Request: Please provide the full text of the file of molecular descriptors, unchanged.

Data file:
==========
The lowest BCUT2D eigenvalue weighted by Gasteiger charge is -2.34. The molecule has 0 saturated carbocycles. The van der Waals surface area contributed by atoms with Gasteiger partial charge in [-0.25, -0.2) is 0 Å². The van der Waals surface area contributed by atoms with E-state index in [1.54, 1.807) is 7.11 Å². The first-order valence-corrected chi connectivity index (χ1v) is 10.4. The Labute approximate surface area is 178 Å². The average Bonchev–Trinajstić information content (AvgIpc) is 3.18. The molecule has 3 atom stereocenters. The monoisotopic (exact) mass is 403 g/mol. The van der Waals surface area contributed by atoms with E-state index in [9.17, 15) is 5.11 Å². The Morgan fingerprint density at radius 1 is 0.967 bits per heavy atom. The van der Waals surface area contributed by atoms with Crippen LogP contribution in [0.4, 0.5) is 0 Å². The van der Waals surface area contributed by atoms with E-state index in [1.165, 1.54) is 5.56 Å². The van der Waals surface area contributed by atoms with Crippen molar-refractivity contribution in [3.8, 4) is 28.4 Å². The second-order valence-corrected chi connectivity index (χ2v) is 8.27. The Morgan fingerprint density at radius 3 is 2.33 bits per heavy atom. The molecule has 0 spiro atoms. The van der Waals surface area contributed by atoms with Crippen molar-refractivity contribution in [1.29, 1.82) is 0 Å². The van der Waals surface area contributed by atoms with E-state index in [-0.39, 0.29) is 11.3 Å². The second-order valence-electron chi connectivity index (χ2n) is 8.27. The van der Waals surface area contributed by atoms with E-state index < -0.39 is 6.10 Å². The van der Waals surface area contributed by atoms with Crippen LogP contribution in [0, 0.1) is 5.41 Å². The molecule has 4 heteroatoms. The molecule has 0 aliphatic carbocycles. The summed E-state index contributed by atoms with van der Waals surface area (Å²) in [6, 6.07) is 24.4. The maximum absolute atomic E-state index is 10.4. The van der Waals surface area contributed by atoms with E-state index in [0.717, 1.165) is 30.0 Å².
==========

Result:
The lowest BCUT2D eigenvalue weighted by Gasteiger charge is -2.34. The molecule has 0 saturated carbocycles. The van der Waals surface area contributed by atoms with Gasteiger partial charge in [-0.25, -0.2) is 0 Å². The van der Waals surface area contributed by atoms with E-state index in [1.54, 1.807) is 7.11 Å². The first-order valence-corrected chi connectivity index (χ1v) is 10.4. The Labute approximate surface area is 178 Å². The average Bonchev–Trinajstić information content (AvgIpc) is 3.18. The molecule has 3 atom stereocenters. The monoisotopic (exact) mass is 403 g/mol. The van der Waals surface area contributed by atoms with E-state index in [9.17, 15) is 5.11 Å². The Morgan fingerprint density at radius 1 is 0.967 bits per heavy atom. The van der Waals surface area contributed by atoms with Crippen LogP contribution in [0.4, 0.5) is 0 Å². The van der Waals surface area contributed by atoms with E-state index in [1.165, 1.54) is 5.56 Å². The van der Waals surface area contributed by atoms with Crippen molar-refractivity contribution in [3.8, 4) is 28.4 Å². The second-order valence-corrected chi connectivity index (χ2v) is 8.27. The Morgan fingerprint density at radius 3 is 2.33 bits per heavy atom. The molecule has 0 spiro atoms. The van der Waals surface area contributed by atoms with Crippen molar-refractivity contribution in [1.29, 1.82) is 0 Å². The van der Waals surface area contributed by atoms with E-state index in [-0.39, 0.29) is 11.3 Å². The second-order valence-electron chi connectivity index (χ2n) is 8.27. The van der Waals surface area contributed by atoms with E-state index < -0.39 is 6.10 Å². The van der Waals surface area contributed by atoms with Crippen LogP contribution in [0, 0.1) is 5.41 Å². The molecule has 4 heteroatoms. The molecule has 0 aliphatic carbocycles. The summed E-state index contributed by atoms with van der Waals surface area (Å²) in [6, 6.07) is 24.4. The maximum absolute atomic E-state index is 10.4. The van der Waals surface area contributed by atoms with E-state index in [0.717, 1.165) is 30.0 Å².